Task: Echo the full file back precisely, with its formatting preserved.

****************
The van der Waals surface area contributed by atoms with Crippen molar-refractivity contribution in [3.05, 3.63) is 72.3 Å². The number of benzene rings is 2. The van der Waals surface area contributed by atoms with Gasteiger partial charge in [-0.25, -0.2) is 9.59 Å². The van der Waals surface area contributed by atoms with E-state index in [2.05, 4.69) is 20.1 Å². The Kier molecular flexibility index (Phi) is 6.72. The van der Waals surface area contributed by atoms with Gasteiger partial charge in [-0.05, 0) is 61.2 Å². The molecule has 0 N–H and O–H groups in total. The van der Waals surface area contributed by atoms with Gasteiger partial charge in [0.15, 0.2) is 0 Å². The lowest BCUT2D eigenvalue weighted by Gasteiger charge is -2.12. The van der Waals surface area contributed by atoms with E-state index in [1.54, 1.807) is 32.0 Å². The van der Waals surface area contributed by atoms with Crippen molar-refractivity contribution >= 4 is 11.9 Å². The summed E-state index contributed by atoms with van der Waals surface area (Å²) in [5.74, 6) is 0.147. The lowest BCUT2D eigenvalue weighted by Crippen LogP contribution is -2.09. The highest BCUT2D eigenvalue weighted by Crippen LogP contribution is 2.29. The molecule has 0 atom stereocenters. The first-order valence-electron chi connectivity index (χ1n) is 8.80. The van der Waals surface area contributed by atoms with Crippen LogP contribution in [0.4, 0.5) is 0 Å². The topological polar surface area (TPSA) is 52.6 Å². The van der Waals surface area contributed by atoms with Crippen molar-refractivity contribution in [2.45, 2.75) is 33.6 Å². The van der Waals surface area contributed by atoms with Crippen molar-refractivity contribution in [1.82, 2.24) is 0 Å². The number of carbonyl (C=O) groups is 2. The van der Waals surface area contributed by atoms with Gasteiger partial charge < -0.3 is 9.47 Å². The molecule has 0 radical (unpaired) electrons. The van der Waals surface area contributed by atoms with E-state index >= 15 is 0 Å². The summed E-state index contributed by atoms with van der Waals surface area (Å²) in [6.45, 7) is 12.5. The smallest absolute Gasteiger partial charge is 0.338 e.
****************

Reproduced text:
The van der Waals surface area contributed by atoms with Crippen molar-refractivity contribution in [3.05, 3.63) is 72.3 Å². The number of benzene rings is 2. The van der Waals surface area contributed by atoms with Gasteiger partial charge in [-0.25, -0.2) is 9.59 Å². The van der Waals surface area contributed by atoms with E-state index in [2.05, 4.69) is 20.1 Å². The Kier molecular flexibility index (Phi) is 6.72. The van der Waals surface area contributed by atoms with Gasteiger partial charge in [-0.05, 0) is 61.2 Å². The molecule has 0 N–H and O–H groups in total. The van der Waals surface area contributed by atoms with Gasteiger partial charge in [0.15, 0.2) is 0 Å². The lowest BCUT2D eigenvalue weighted by Gasteiger charge is -2.12. The van der Waals surface area contributed by atoms with E-state index in [1.54, 1.807) is 32.0 Å². The van der Waals surface area contributed by atoms with Crippen molar-refractivity contribution >= 4 is 11.9 Å². The summed E-state index contributed by atoms with van der Waals surface area (Å²) in [5.74, 6) is 0.147. The lowest BCUT2D eigenvalue weighted by Crippen LogP contribution is -2.09. The highest BCUT2D eigenvalue weighted by Crippen LogP contribution is 2.29. The molecule has 0 atom stereocenters. The first-order valence-electron chi connectivity index (χ1n) is 8.80. The van der Waals surface area contributed by atoms with Crippen LogP contribution in [0.4, 0.5) is 0 Å². The topological polar surface area (TPSA) is 52.6 Å². The van der Waals surface area contributed by atoms with Crippen molar-refractivity contribution in [2.45, 2.75) is 33.6 Å². The van der Waals surface area contributed by atoms with Crippen molar-refractivity contribution in [1.82, 2.24) is 0 Å². The number of carbonyl (C=O) groups is 2. The van der Waals surface area contributed by atoms with Gasteiger partial charge < -0.3 is 9.47 Å². The molecule has 0 radical (unpaired) electrons. The van der Waals surface area contributed by atoms with E-state index >= 15 is 0 Å². The summed E-state index contributed by atoms with van der Waals surface area (Å²) in [6.45, 7) is 12.5. The smallest absolute Gasteiger partial charge is 0.338 e.